8. ^ Haas, Ernst B., Nationalism, Liberalism, and Progress: The dismal fate of new nations, Cornell Univ. Press 2000
  9. ^ Cronon, E. David "American Catholics and Mexican Anticlericalism, 1933-1936," ,pp. 205-208, Mississippi Valley Historical Review, XLV, Sept. 1948
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  12. ^ a b Joes, Anthony James Resisting Rebellion: The History And Politics of Counterinsurgency p. 70, (2006 University Press of Kentucky) ISBN 0-8131-9170-X
  13. ^ Tuck, Jim THE CRISTERO REBELLION – PART 1 Mexico Connect 1996
  14. ^ David A. Shirk (2005). Mexico's New Politics. Lynne Rienner Publishers. ISBN 1-58826-270-7.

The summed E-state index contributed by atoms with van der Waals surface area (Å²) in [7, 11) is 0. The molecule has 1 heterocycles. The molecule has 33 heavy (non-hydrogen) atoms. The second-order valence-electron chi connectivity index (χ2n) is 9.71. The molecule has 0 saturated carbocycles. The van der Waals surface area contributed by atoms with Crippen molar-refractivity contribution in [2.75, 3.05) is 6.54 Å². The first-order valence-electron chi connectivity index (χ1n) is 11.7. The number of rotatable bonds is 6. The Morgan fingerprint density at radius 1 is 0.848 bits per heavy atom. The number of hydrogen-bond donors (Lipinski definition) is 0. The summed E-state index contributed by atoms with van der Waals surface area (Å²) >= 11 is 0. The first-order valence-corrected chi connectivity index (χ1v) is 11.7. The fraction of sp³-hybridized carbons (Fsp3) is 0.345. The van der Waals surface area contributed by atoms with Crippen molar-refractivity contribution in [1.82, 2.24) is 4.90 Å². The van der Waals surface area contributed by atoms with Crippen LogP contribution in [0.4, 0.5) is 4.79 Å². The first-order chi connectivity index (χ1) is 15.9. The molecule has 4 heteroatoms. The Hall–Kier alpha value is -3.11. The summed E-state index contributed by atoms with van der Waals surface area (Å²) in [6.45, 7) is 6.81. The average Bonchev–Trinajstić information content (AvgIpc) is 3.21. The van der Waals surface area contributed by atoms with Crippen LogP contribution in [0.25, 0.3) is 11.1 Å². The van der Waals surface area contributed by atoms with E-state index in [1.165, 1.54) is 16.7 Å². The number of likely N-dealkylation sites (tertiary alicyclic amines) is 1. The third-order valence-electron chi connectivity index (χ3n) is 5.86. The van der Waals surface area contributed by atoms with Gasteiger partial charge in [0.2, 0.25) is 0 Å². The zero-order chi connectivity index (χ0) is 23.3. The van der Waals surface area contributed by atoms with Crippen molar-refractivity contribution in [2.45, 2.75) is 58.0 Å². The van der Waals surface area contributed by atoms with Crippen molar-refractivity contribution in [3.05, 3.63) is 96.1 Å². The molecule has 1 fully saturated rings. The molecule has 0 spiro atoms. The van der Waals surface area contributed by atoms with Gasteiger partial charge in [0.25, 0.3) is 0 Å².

15. ^ Denslow, William R. 10,000 Famous Freemasons p. 171 (2004 Kessinger Publishing)ISBN 1-4179-7578-4
  16. ^ Fox, Vicente and Rob Allyn Revolution of Hope p. 17, Viking, 2007
  17. ^ Calles, Plutarco Elías The Columbia Encyclopedia, Sixth Edition. 2001–05 Columbia University Press.
  18. ^ The Cristeros: 20th century Mexico's Catholic uprising, from The Angelus, January 2002 , Volume XXV, Number 1 by Olivier LELIBRE, The Angelus
  19. ^ a b Van Hove, Brian Blood Drenched Altars 1996 EWTN
  20. ^ a b c d Van Hove, Brian Blood-Drenched Altars Faith & Reason 1994
  21. ^ Scheina, Robert L. Latin America's Wars: The Age of the Caudillo, 1791–1899 p. 33 (2003 Brassey's) ISBN 1-57488-452-2
  22. ^ Ruiz, Ramón Eduardo Triumphs and Tragedy: A History of the Mexican People p.393 (1993 W. W. Norton & Company) ISBN 0-393-31066-3
  23. ^ Raines, John. 2002. "Introduction". Marx on Religion (Marx, Karl). Philadelphia: Temple University Press. Page 05-06.